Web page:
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Sunday, May 07, 2017


Revenge of the Sick

by Tom Sullivan

Even before the vote in the U.S. House of Representatives this week to pass the American Health Care Act, 2018 began shaping up to be a year in which Republicans could take big losses in the mid-term elections. Florida Republican Ileana Ros-Lehtinen announced last Sunday that she would retire from representing Florida's 27th District. Hillary Clinton won the district by 20 points in November. "It was Clinton's biggest margin of any Republican-held seat in the country," the Miami Herald reported.

With a "new" Miami electorate" made up of "younger Cubans, non-Cuban Hispanics, and socially liberal whites living in and around Miami Beach," the district is "moving away from the national GOP at warp speed," according to the Cook Political Report. Cook moved FL-27 into the lean Democratic column.

Ros-Lehtinen's district is not unique. Democrats need 24 seats to win back the House in 2018. Twenty-three Republicans hold seats in districts Hillary Clinton won in November.

The New York Times today examines what that means for 2018:

All seven of the House Republicans from California who represent districts that Mr. Trump lost voted for the bill, a collective act of political audacity in a state simmering with anger toward the president. While Mrs. Clinton won Representative Carlos Curbelo’s Miami district by 16 percentage points, he also voted yes. And other Republican lawmakers who represent districts that decisively rejected Mr. Trump, like Mr. Roskam and Martha E. McSally of Arizona, supported the measure.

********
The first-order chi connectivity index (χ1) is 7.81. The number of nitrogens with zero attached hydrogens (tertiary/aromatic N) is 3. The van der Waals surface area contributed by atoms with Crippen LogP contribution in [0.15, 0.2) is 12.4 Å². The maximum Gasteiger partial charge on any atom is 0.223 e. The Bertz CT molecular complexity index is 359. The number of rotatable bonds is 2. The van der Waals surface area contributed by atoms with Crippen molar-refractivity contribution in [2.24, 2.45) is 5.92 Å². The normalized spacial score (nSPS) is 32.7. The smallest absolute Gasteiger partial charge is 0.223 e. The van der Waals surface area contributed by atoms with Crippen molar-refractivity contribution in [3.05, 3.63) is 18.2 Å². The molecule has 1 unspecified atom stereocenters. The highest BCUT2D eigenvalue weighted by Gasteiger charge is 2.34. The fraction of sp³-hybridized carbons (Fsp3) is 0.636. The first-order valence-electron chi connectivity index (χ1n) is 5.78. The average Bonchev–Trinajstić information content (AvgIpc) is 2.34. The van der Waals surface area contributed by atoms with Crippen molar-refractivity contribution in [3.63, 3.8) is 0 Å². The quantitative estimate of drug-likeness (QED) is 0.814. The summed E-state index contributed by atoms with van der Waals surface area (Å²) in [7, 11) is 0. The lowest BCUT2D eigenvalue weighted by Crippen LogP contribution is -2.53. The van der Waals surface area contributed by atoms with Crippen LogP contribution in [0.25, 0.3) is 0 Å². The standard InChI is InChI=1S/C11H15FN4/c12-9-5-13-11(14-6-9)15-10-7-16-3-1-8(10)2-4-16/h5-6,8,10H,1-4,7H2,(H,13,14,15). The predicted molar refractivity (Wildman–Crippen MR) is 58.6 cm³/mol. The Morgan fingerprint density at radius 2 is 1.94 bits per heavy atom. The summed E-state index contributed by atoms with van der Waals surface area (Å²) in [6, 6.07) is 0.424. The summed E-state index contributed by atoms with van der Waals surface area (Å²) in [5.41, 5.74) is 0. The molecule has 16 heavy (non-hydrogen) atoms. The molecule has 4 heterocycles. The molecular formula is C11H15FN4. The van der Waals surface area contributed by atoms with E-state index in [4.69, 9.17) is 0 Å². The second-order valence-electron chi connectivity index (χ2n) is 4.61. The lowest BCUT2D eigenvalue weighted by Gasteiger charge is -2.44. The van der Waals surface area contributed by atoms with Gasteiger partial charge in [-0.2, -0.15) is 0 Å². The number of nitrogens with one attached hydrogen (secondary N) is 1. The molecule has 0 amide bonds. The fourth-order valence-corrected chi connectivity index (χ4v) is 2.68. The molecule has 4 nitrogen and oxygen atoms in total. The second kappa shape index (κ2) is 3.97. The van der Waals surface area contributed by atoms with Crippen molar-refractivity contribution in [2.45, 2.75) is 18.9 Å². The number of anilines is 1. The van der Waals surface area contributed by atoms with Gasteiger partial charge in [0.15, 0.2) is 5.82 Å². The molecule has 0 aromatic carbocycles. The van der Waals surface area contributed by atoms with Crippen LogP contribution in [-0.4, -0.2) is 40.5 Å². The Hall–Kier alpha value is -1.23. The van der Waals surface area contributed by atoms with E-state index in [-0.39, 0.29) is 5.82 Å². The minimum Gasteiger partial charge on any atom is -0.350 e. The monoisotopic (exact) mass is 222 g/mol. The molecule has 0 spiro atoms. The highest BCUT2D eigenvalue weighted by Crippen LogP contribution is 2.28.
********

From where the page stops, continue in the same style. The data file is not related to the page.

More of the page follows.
All told, 80 House Republicans from districts Mr. Trump carried by 55 percent or less voted for the health law’s repeal. “Any Republican member of Congress in a seat that the president won by less than 10 points who isn’t concerned needs to be concerned,” said Glen Bolger, a Republican pollster.
Emerging from what the Times calls Democrats' "eight-year defensive crouch," strategists with the Democratic Congressional Campaign Committee are focused on "more than 90 districts where Mr. Trump earned less than 55 percent of the vote." What remains a wild card is how many Republican lawmakers serving under an historically unpopular president will follow Ros-Lehtinen into retirement. After publicly celebrating their vote Thursday to repeal Obamacare and replace it with, essentially, what people had before or worse, more Republicans in the House might find it's time to spend more time with their families.

As Simon Malloy observed at The Week, should some form of the House legislation make it into law, Republican-controlled legislatures will have to decide whether to vote to "screw over the sick" as their House colleagues did:
The legislation empowers state governments to seek waivers to pre-existing condition protections. Now that the AHCA has passed the House, Republican governors and state legislators are going to face difficult questions about whether they support this widely disliked bill and plan to obtain waivers that would actively imperil the physical and financial well-being of sick people within their states.
It is all well and good to preach that government closest to the people serves the people best so long as the people are kept at arm's length. But it will be a different game both in the states and nationally when people without access start dying ... again. Republican congresspersons are finding that out already:
A conservative Republican congressman from Idaho is drawing criticism for his response to a town-hall attendee’s concerns about how his party’s health-care bill would affect Medicaid recipients.

“You are mandating people on Medicaid to accept dying,” the woman said.

“That line is so indefensible,” said Rep. Raúl R. Labrador, a member of the influential House Freedom Caucus. “Nobody dies because they don’t have access to health care.”

The boos instantly drowned him out.
Good luck selling that.

A activist friend here lost here 33 year-old son in 2008. He had an uninsurable birth defect that predisposed him to colon cancer. He died from that. She's not at all shy about getting up in politicians' faces about it. If the Senate passes and Trump signs the AHCA, a lot of people are going to be getting in their faces about it.

It will be a helluva way for the Democrats to win back control of the House, if they don't join Republicans in shooting themselves in the foot first. But I'll take it.